Nóirín O’Sullivan not barred from explaining comments, say experts

Garda chief’s suggestion that law on O’Higgins inquiry bars explanation ‘not credible’

Garda chief Nóirín O’Sullivan has said she is unable to clarify comments made by her lawyers because of laws governing Mr Justice Kevin O’Higgins’s investigation into allegations of inaction and corruption against some gardaí in the Cavan-Monaghan division. File photograph: Gareth Chaney/Collins

Garda Commissioner Nóirín O'Sullivan is not precluded from publicly explaining comments made by her lawyers at the O'Higgins Commission, legal experts have said.

The commissioner has said she is unable to clarify the comments because of the laws governing Mr Justice Kevin O’Higgins’s investigation into allegations of inaction and corruption made against some gardaí in the Cavan-Monaghan division.

But legal experts have described her position as “a stretch”, “not credible” and an example of “the tendency to use legal argument as a shield from normal accountability”.

Last week, the Irish Examiner reported details of documents relating to the commission's work, which looked into allegations made by whistleblower Sgt Maurice McCabe.


It said the documents showed Mr Justice O’Higgins asked the commissioner’s senior counsel, Colm Smyth, whether “you are attacking [Sgt McCabe’s] motivation and attacking his character”.

Mr Smyth was said to have replied: “Right the way through.”

The barrister is said to have explained he was acting on instructions. However, there was no mention of the exchange in the commission’s final report.

On Tuesday evening, RTÉ News said it had seen documents showing Mr Smyth told the commission his “instructions at all times were to challenge the motivation and credibility of Sgt McCabe”.

‘Error on my part’

But the lawyer said “it was an error on my part” when he said earlier he was to challenge Sgt McCabe’s “integrity”.

In a statement on Monday night, the Garda Commissioner said she wanted to make it clear she did not, and never had, regarded Sgt McCabe as malicious. She said she was legally precluded from clarifying matters because of Section 11 of the Commissions of Investigation Act 2004.

The Act says “a person (including a member of the commission) shall not disclose or publish any evidence given or the contents of any document produced by a witness while giving evidence in private”, except in specified circumstances.

“The witnesses who gave evidence before the commission did so on the expectation that their evidence, except as may be included in the final report, would remain private,” the commissioner said, on Monday.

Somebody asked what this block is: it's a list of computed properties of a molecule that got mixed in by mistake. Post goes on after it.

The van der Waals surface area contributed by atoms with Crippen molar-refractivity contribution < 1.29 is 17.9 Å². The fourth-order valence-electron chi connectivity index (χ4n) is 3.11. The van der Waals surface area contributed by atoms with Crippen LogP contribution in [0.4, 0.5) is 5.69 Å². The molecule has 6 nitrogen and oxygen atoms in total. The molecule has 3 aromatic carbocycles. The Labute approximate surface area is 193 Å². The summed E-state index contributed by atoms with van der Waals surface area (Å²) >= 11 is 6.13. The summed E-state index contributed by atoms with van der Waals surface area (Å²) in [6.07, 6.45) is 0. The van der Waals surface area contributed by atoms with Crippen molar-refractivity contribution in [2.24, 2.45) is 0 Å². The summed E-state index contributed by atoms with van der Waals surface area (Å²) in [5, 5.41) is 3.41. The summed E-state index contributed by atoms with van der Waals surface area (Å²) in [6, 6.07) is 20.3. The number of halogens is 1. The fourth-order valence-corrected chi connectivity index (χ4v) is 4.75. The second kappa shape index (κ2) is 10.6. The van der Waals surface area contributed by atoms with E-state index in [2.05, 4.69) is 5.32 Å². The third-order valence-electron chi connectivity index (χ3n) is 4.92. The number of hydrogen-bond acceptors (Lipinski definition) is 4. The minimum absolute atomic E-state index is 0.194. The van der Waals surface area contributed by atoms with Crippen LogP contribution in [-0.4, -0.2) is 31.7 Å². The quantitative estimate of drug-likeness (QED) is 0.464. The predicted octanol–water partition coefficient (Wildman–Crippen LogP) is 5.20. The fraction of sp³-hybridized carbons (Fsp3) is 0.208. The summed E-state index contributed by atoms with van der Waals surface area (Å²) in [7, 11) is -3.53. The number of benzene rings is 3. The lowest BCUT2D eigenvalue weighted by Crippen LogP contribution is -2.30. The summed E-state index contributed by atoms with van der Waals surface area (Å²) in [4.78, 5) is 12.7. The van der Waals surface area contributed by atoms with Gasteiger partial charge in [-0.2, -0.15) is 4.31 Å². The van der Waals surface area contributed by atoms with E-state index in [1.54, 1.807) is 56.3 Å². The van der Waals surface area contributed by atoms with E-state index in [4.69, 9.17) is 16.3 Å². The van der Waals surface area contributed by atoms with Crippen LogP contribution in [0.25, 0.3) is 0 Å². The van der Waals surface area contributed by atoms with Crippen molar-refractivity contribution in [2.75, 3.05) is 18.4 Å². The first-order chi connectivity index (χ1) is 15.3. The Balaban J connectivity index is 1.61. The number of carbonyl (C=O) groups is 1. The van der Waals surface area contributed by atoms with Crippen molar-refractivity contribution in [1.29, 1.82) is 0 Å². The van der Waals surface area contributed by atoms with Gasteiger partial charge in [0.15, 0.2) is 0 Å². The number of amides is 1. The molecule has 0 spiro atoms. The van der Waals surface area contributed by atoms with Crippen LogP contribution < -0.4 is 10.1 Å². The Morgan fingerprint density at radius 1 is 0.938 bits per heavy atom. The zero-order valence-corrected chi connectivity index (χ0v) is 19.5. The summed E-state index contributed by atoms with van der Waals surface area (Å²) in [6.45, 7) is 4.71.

Dr Tom Hickey, School of Law and Government at Dublin City University, said it would be hard to see how senior counsel representing Ms O'Sullivan could be said to count as a witness.

And reports of the senior counsel’s response to the question from Mr Justice O’Higgins “hardly counted as “evidence” under the legislation”, Dr Hickey said.

“In any case, in clarifying it or addressing it, Commissioner O’Sullivan would not be ‘disclosing’ or ‘publishing’ it,” as per the words of Section 11 (3), he said.

He said it was hard to see how the legislation might be interpreted so as to preclude the commissioner from giving a comprehensive account of the questions now at issue.

‘Normal accountability ’

“It may be that this is another example of the tendency to use legal argument as a shield from normal accountability,” he said.

Senior barristers who did not wish to be named agreed. One barrister said the legislation does not cover questions put to a witness.

“One is not allowed to publish Sgt McCabe’s response to this allegation of malice, but that’s not to say there is any prohibition on disclosing what is put by a particular party, or a stance adopted,” he said.

“I don’t think that it can be seriously argued that the commissioner is actually barred from commenting on the instructions she gave to her lawyers. It is just not a credible legal position.”

Another barrister said it was “a stretch” to say the legislation would make it unlawful and a criminal offence for the commissioner to confirm or deny instructions she may or may not have given to her counsel.

He said the commissioner’s stance was “very surprising”.

Fiona Gartland

Fiona Gartland

Fiona Gartland is a crime writer and former Irish Times journalist